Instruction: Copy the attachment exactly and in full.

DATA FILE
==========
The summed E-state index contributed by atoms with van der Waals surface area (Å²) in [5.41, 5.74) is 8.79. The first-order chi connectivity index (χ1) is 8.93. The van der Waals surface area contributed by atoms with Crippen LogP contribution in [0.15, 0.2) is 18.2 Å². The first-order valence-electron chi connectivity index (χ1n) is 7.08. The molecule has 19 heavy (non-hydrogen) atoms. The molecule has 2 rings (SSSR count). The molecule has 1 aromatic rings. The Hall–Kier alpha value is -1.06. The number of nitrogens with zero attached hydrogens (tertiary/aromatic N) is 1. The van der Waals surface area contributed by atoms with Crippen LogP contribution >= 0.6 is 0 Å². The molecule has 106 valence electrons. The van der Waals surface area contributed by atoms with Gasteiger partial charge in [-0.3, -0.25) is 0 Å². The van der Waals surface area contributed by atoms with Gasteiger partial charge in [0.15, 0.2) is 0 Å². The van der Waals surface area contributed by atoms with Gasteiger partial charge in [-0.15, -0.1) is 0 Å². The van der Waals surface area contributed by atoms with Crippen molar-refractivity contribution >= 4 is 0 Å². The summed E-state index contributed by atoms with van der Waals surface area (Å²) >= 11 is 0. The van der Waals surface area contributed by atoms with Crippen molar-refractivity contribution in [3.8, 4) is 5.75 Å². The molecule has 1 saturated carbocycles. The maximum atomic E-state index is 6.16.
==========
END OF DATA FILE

The summed E-state index contributed by atoms with van der Waals surface area (Å²) in [5.41, 5.74) is 8.79. The first-order chi connectivity index (χ1) is 8.93. The van der Waals surface area contributed by atoms with Crippen LogP contribution in [0.15, 0.2) is 18.2 Å². The first-order valence-electron chi connectivity index (χ1n) is 7.08. The molecule has 19 heavy (non-hydrogen) atoms. The molecule has 2 rings (SSSR count). The molecule has 1 aromatic rings. The Hall–Kier alpha value is -1.06. The number of nitrogens with zero attached hydrogens (tertiary/aromatic N) is 1. The van der Waals surface area contributed by atoms with Crippen LogP contribution >= 0.6 is 0 Å². The molecule has 106 valence electrons. The van der Waals surface area contributed by atoms with Gasteiger partial charge in [-0.3, -0.25) is 0 Å². The van der Waals surface area contributed by atoms with Gasteiger partial charge in [0.15, 0.2) is 0 Å². The van der Waals surface area contributed by atoms with Gasteiger partial charge in [-0.15, -0.1) is 0 Å². The van der Waals surface area contributed by atoms with Crippen molar-refractivity contribution >= 4 is 0 Å². The summed E-state index contributed by atoms with van der Waals surface area (Å²) >= 11 is 0. The van der Waals surface area contributed by atoms with Crippen molar-refractivity contribution in [3.8, 4) is 5.75 Å². The molecule has 1 saturated carbocycles. The maximum atomic E-state index is 6.16.